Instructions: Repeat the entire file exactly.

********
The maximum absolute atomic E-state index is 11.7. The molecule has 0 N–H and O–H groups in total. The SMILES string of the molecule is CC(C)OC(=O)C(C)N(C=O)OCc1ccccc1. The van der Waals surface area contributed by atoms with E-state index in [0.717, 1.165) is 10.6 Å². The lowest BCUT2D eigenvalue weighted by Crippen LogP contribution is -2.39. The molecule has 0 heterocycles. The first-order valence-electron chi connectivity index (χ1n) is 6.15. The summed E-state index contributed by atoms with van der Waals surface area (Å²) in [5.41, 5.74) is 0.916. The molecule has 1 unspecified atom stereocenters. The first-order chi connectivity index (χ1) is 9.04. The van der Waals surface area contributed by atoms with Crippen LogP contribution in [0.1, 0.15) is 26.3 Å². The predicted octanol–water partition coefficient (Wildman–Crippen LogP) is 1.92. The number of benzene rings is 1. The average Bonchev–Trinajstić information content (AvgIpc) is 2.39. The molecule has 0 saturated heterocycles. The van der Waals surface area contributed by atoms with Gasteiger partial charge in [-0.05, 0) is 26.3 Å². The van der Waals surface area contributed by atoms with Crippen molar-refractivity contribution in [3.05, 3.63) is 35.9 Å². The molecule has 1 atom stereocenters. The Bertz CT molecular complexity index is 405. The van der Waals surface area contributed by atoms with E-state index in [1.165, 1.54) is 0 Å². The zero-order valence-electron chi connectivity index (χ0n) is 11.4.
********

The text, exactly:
The maximum absolute atomic E-state index is 11.7. The molecule has 0 N–H and O–H groups in total. The SMILES string of the molecule is CC(C)OC(=O)C(C)N(C=O)OCc1ccccc1. The van der Waals surface area contributed by atoms with E-state index in [0.717, 1.165) is 10.6 Å². The lowest BCUT2D eigenvalue weighted by Crippen LogP contribution is -2.39. The molecule has 0 heterocycles. The first-order valence-electron chi connectivity index (χ1n) is 6.15. The summed E-state index contributed by atoms with van der Waals surface area (Å²) in [5.41, 5.74) is 0.916. The molecule has 1 unspecified atom stereocenters. The first-order chi connectivity index (χ1) is 9.04. The van der Waals surface area contributed by atoms with Crippen LogP contribution in [0.1, 0.15) is 26.3 Å². The predicted octanol–water partition coefficient (Wildman–Crippen LogP) is 1.92. The number of benzene rings is 1. The average Bonchev–Trinajstić information content (AvgIpc) is 2.39. The molecule has 0 saturated heterocycles. The van der Waals surface area contributed by atoms with Gasteiger partial charge in [-0.05, 0) is 26.3 Å². The van der Waals surface area contributed by atoms with Crippen molar-refractivity contribution in [3.05, 3.63) is 35.9 Å². The molecule has 1 atom stereocenters. The Bertz CT molecular complexity index is 405. The van der Waals surface area contributed by atoms with E-state index in [1.165, 1.54) is 0 Å². The zero-order valence-electron chi connectivity index (χ0n) is 11.4.